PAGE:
Cinnamon wattle gleams soft gold, an alchemist heralding spring to match the wind-blown daffodils and lapis lazuli grape hyacinths. Cinnamon wattle (Acacia stictophylla) is my favourite for its prettily weeping branches; it’s a tall shrub which, right now, has exploded in a fireworks display over the dainty foliage. It was named A. leprosa but our Dandenong Ranges variant now has the moniker Acacia stictophylla (Flora of Melbourne, Marilyn Bull, 2014). More importantly, why is it called Cinnamon wattle? The aromatic leaves are said to be redolent of this spice on humid days or when crushed but to me it’s a more...faint wattle-like fragrance.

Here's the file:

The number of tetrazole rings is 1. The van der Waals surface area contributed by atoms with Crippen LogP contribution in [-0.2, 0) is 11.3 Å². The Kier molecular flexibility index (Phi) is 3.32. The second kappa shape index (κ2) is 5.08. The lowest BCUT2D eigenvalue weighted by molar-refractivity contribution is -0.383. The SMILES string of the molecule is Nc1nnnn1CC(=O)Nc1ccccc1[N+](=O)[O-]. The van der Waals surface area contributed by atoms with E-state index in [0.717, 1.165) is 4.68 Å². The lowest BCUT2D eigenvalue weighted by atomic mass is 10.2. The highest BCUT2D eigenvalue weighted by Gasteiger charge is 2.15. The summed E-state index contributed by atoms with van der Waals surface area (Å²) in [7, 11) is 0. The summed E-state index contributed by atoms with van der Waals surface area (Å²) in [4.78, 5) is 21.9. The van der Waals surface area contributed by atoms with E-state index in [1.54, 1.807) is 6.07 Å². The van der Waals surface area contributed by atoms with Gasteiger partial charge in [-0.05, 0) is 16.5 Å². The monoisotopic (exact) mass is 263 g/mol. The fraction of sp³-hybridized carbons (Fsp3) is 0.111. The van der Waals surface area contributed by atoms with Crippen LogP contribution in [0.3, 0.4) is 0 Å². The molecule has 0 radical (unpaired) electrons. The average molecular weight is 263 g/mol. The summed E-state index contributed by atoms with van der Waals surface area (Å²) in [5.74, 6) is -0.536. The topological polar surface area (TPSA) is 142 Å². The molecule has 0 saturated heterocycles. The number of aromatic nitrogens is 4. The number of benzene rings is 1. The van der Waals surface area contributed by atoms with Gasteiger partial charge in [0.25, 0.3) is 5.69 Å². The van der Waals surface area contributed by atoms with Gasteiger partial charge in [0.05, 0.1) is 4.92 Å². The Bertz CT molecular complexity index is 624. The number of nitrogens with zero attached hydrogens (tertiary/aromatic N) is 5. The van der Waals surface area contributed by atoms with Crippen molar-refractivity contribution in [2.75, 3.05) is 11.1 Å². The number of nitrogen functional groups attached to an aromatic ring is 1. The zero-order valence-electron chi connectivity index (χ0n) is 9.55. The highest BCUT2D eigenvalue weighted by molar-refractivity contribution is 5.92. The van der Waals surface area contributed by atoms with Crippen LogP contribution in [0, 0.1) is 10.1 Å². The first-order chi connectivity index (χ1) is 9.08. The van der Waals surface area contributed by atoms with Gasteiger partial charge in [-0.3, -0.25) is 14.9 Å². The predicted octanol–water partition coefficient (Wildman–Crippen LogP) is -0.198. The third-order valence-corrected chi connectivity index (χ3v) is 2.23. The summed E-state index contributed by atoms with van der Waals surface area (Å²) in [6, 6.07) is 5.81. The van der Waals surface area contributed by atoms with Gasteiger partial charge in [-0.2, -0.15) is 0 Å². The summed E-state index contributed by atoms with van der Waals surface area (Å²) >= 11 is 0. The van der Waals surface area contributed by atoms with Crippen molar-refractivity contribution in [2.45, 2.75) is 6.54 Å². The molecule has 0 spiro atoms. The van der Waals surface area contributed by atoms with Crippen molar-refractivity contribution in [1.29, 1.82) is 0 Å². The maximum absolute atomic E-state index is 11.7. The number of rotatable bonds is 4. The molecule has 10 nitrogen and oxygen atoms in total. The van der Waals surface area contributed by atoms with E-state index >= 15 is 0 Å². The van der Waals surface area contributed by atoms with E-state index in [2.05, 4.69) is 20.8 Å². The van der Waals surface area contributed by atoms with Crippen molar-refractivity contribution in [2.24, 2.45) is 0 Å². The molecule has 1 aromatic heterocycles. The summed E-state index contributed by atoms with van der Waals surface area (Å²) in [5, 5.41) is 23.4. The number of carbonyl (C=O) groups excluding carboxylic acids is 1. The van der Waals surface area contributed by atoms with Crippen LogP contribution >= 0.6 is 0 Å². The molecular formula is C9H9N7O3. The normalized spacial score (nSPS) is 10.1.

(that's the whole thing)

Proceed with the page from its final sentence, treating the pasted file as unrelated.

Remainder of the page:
Jill Weatherhead is horticulturist, garden designer and principal at Jill Weatherhead Garden Design who lives in the Dandenong Ranges east of Melbourne, and works throughout Victoria (www.jillweatherheadgardendesign.com.au)